We Buddhists believe that the entire world is interdependent. That is why I often speak about universal responsibility. The outbreak of this terrible coronavirus has shown that what happens to one person can soon affect every other being. But it also reminds us that a compassionate or constructive act—whether working in hospitals or just observing social distancing—has the potential to help many.

Ever since news emerged about the coronavirus in Wuhan, I have been praying for my brothers and sisters in China and everywhere else. Now we can see that nobody is immune to this virus. We are all worried about loved ones and the future, of both the global economy and our own individual homes. But prayer is not enough.

This crisis shows that we must all take responsibility where we can. We must combine the courage doctors and nurses are showing with empirical science to begin to turn this situation around and protect our future from more such threats.

In this time of great fear, it is important that we think of the long-term challenges—and possibilities—of the entire globe. Photographs of our world from space clearly show that there are no real boundaries on our blue planet. Therefore, all of us must take care of it and work to prevent climate change and other destructive forces. This pandemic serves as a warning that only by coming together with a coordinated, global response will we meet the unprecedented magnitude of the challenges we face.

We must also remember that nobody is free of suffering, and extend our hands to others who lack homes, resources or family to protect them. This crisis shows us that we are not separate from one another—even when we are living apart. Therefore, we all have a responsibility to exercise compassion and help.

As a Buddhist, I believe in the principle of impermanence. Eventually, this virus will pass, as I have seen wars and other terrible threats pass in my lifetime, and we will have the opportunity to rebuild our global community as we have done many times before. I sincerely hope that everyone can stay safe and stay calm. At this time of uncertainty, it is important that we do not lose hope and confidence in the constructive efforts so many are making.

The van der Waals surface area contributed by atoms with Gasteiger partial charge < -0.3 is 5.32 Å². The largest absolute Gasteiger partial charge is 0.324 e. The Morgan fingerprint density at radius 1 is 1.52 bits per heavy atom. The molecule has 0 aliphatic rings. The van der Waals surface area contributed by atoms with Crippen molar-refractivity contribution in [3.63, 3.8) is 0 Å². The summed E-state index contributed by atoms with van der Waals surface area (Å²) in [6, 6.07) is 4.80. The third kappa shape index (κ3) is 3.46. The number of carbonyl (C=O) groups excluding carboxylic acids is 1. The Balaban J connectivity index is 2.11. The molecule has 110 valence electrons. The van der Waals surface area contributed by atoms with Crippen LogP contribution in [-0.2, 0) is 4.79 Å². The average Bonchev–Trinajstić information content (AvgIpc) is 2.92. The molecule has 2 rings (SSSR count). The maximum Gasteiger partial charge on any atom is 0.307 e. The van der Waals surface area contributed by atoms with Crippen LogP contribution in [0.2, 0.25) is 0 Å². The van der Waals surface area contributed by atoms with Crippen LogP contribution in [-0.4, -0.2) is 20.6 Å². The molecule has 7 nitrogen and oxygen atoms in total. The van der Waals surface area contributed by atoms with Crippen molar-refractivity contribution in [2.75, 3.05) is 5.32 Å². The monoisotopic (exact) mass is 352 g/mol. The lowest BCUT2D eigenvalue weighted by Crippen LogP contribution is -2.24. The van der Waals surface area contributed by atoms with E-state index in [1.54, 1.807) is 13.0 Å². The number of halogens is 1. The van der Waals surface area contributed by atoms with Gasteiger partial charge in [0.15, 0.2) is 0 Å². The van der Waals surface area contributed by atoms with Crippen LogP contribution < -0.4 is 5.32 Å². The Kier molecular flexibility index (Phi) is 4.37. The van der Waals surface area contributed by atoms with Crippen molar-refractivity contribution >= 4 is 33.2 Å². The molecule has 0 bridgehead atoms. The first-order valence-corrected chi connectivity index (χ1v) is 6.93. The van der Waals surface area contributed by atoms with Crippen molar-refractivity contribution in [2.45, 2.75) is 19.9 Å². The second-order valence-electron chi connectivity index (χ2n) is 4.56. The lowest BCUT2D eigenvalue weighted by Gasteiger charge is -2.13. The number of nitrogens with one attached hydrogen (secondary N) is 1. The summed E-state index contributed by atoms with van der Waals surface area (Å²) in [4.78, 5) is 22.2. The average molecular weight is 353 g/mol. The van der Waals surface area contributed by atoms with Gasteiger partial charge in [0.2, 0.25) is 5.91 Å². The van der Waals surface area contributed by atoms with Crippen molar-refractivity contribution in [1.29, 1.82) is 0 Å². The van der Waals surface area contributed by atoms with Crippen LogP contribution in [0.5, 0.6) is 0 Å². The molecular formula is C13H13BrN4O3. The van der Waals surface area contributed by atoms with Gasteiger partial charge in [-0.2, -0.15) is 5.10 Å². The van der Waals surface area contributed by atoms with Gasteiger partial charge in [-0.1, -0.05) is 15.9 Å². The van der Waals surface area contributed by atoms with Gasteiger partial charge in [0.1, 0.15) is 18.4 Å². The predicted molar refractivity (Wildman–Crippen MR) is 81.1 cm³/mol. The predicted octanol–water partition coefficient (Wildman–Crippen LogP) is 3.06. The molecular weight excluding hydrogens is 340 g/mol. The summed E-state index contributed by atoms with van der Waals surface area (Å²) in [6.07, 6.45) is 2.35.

The Dalai Lama is the Supreme Leader of Tibetans and a Nobel laureate

This article is part of a special series on how the coronavirus is changing our lives, with insights and advice from the TIME 100 community.

The Economic Fallout of The Clinton Curse. The United States needs the Blessings of the LORD God Creator. The Clinton Curse of 1996 Compromised the Ability of Americans to Fight Coronavirus With Compassion.

The Coronavirus Disease. Old solutions cannot resolve the new crisis.

The Coronavirus Disease. Old solutions cannot resolve the new crisis.

The health care crisis caused by the Coronavirus Disease (COVID-19) is getting much attention for its fallout includes an economic disaster, the extent of which is still unknown. The US invested nearly $2.5 trillion dollars to provide economic relief to both individuals and business entities.
In my analysis, the health care interventions and the economic interventions may not provide adequate relief. Firstly, the term health has to be correctly defined. Health is about the well-being of man. To define the term health, the Medical Science has to define the term man. What is Man? The singularity commonly viewed as man is indeed a spectrum of seven colors or dimensions. The physical, the mental, and the social dimensions of the man are well understood. However, the Science refuses to include the moral, the spiritual, and the rational dimensions of the man. The interventions do not work unless they recognize the man as a spiritual, moral, and rational being. I am using the term ‘spiritual’ not in the context of a religious faith or doctrine. The term ‘spiritual’ refers to the experience of peace, harmony, and tranquility in the living human condition. The man experiences the condition called ‘happiness’ if his living condition is consistent with the operation of peace, harmony, and tranquility.